5 Misconceptions About Male Feminists

by JR Thorpe

There's a lot of rhetoric and anxiety around the idea of male feminism, including the valid question about whether men can call themselves "feminists" at all, because regardless of their own intersectionality in other points, they will not at root have a female experience in the world. (It's a tricky issue with a lot of arguments on both sides, so for the sake of this article, I'm using the term "male feminist allies," to imply total agreement with the principles of feminism by dudes.) But there are also a bunch of misconceptions about men who talk about themselves as supporters of feminism, whether it's from other men, other women, other feminists, or anybody at all.

Male feminist allies with real and effective rage about gender inequality exist. I should know, I married one. (It's a good habit for feminists in general not to let people who don't believe in their fundamental right to equality anywhere near their vaginas.) And I married one who's also intensely sensitive to the power dynamics of a man declaring himself a feminist, and how problematic and "white knight-ish" that can seem. But the way some people talk about feminism and dudes, it's as if he's a unicorn. And he is not.

Here are some home truths about the myths about male feminist allyship, and where they come from.

"They're Not Really Masculine"

The notion of a man who allies himself with a woman's concerns and political struggles as somehow "lesser" (aka "more feminine," with the clear implication of inferiority) isn't a new one.

Patriarchal societies require adult men to take care of women, protect them, make sure they can fulfill their roles (as wives, mothers, and supporters), fight for their honor, and punish, dominate, and dismiss them if they fall out of line. "Only by obeying the rules of the patriarchy can we be reborn through men," Gloria Steinem noted in the foreword to The Vagina Monologues. The male experience is dominant over the female experience; coming onto its level, listening to it, and attempting to address its concerns is a reversal of traditional hierarchy and gender roles.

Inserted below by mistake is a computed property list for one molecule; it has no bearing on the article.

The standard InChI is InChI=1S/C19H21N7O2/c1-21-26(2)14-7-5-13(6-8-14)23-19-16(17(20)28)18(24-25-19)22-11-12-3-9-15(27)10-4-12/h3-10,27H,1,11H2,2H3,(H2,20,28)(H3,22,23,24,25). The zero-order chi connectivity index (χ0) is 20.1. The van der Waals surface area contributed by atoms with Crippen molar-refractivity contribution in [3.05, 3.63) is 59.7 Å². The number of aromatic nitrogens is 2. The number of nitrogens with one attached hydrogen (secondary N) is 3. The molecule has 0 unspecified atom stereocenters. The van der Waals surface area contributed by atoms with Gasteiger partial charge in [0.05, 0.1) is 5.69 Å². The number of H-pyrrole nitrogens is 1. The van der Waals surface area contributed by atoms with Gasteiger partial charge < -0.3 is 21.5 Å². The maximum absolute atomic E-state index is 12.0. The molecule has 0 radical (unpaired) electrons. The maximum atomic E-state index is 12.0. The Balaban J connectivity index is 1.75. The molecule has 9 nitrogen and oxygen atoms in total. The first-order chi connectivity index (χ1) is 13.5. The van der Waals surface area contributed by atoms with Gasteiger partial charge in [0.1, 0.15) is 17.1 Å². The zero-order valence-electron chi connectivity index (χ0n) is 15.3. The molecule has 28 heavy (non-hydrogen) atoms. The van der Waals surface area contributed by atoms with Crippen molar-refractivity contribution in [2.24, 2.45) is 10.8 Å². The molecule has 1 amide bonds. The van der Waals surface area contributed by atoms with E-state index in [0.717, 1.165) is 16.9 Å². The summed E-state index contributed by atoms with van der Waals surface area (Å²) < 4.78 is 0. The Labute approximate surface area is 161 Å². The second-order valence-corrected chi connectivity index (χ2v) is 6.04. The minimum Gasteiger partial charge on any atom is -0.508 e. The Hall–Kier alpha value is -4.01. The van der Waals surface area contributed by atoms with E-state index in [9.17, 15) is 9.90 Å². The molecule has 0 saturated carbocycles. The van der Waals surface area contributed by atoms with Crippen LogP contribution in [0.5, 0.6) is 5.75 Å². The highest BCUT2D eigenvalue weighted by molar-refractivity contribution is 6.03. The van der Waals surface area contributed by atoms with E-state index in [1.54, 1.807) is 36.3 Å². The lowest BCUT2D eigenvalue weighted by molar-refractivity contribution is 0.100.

The whole notion of "masculinity" is, as we've discovered many times in our cultural history, a deeply patriarchal construct with miserable consequences for the men who have to deal with it. And, as bell hooks pointed out in "Being A Boy," "Patriarchy both creates the rage in boys and then contains it for later use, making it a resource to exploit later on as boys become men. As a national product, this rage can be garnered to further imperialism, hatred and oppression of women and men globally." The idea that masculinity for men is necessary and desirable, and that male experience can't involve any kind of deep-felt empathy with and political action alongside women, is stupid patriarchal nonsense.

"They're All Just Saying It To Get Laid"

No, not every male who professes himself to be interested, even invested, in the fight for female equality in the world is using it to impress you or get "points." There is, however, a genuine problem with men using the rhetoric of feminism without fully adhering to its beliefs.

Everyday Feminism notes that one of its 10 "types" of male feminists to avoid is the one who "uses the language of social justice to manipulate you," whether it's trying to control your sexuality, your appearance, or your own arguments about feminism. And Kate Iselin, in the Guardian, described the problem in two camps: "those who use our attraction as a sign of approval and seek out trophy feminists to clear their conscience of any inherent patriarchal wrong-doing, and outright predators who employ a bare-bones knowledge of feminist discourse to target any young woman whose politics so much as graze the notion of sex-positivity." I've met one of these charmers myself, a man on Twitter who informed me that he "was a feminist" in Twitter until it failed to get him laid, and then blamed feminism for making women uppity.